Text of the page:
Stop Calling The Cops On Black People For Living

Stop. Calling. The. Cops. On. Black. People. For. Living.

white privilege call police
LEFT: YouTube; CENTER: Jason Stovetop Littlejohn/Facebook; RIGHT: Twitter

White women of the world, it’s time. Put down the cell phones. No really, put them down. Back away slowly. It’s time to talk, and I don’t mean about pumpkin spice or ugly sweater parties or the latest sale at HomeGoods. Lately, “stuff white people like” has come to include “calling the cops on black people doing normal people things.” This is not acceptable.

Look at my vampire-pale skin. I’m one of you. I like camping, Bansky, and vintage crap, all stuff white people are supposed to like. I have three adorable blond moppets with weird white people names. We do not use washcloths. I am so basic it hurts. And that’s why I’m telling you this now. People of color tell us we need to start policing our own, so that’s what I’m here doing.

We white women, we have to get it together. Now.

Put away your cell phones,  and let’s get down to business. You don’t want to make the same mistake as Cornerstone Caroline, Gas Station Gail, BBQ Becky, Permit Patty, or any of the other idiot white women out there who saw normal black people, observed them doing normal people things,then proceeded to flip out and call 911 for no apparent reason.

I mean, you know that’s racist, right?

Like, really, really, really racist?

You are not being a good citizen, BBQ Becky, when you call 911 not once, but twice, to complain — so vociferously that the operator asks in all seriousness if you’ve ever been committed — that there are black people you claim are BBQing illicitly in a public park (newsflash: they were completely allowed to BBQ there). She demanded that “the situation be dealt with immediately so the coals don’t burn children and we don’t have to pay more taxes.”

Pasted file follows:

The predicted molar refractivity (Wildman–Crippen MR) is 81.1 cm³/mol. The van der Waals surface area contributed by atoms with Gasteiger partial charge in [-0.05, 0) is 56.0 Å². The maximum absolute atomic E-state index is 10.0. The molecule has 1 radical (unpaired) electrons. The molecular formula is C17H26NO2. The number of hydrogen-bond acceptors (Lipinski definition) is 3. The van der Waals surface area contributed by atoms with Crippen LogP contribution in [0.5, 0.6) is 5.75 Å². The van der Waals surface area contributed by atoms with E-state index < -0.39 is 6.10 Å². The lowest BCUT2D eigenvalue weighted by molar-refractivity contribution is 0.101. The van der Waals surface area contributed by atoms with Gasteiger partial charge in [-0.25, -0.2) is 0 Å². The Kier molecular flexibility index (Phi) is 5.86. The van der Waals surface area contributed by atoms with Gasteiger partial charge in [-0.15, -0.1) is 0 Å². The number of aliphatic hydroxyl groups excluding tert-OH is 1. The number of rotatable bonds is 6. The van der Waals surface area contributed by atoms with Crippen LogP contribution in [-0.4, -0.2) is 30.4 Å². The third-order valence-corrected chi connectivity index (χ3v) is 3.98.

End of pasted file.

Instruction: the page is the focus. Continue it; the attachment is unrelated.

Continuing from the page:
This is not being a good person. This is not civic engagement. This is harassing black people simply because you can get away with it.

You are not protecting your place of work, Gas Station Gail, when you dial 911 because some folks on their way back from a peaceful protest about taking back Charleston from gangs and gun violence stop by to purchase some drinks for the kids with them. First, you don’t let the kids in the store — you make them stand out in the hot sun. They are literally holding signs that read “Stop the Violence” when you call 911 and say, “It’s like a riot out there.” Instead of saving your precious gas station, you’re showing that you’re terrified of black people in groups. Even when they’re children.

This seems to be the root of it, white women. Deep down, you are afraid of black people. They’re normal people trying to live normal lives in a society that constantly oppresses them, tells them they’re less than, shoots them in broad daylight with impunity, but you are somehow scared of them. This makes about as much sense as calling the cops on a small child selling bottled water — oh wait, that was Permit Patty who pulled that one.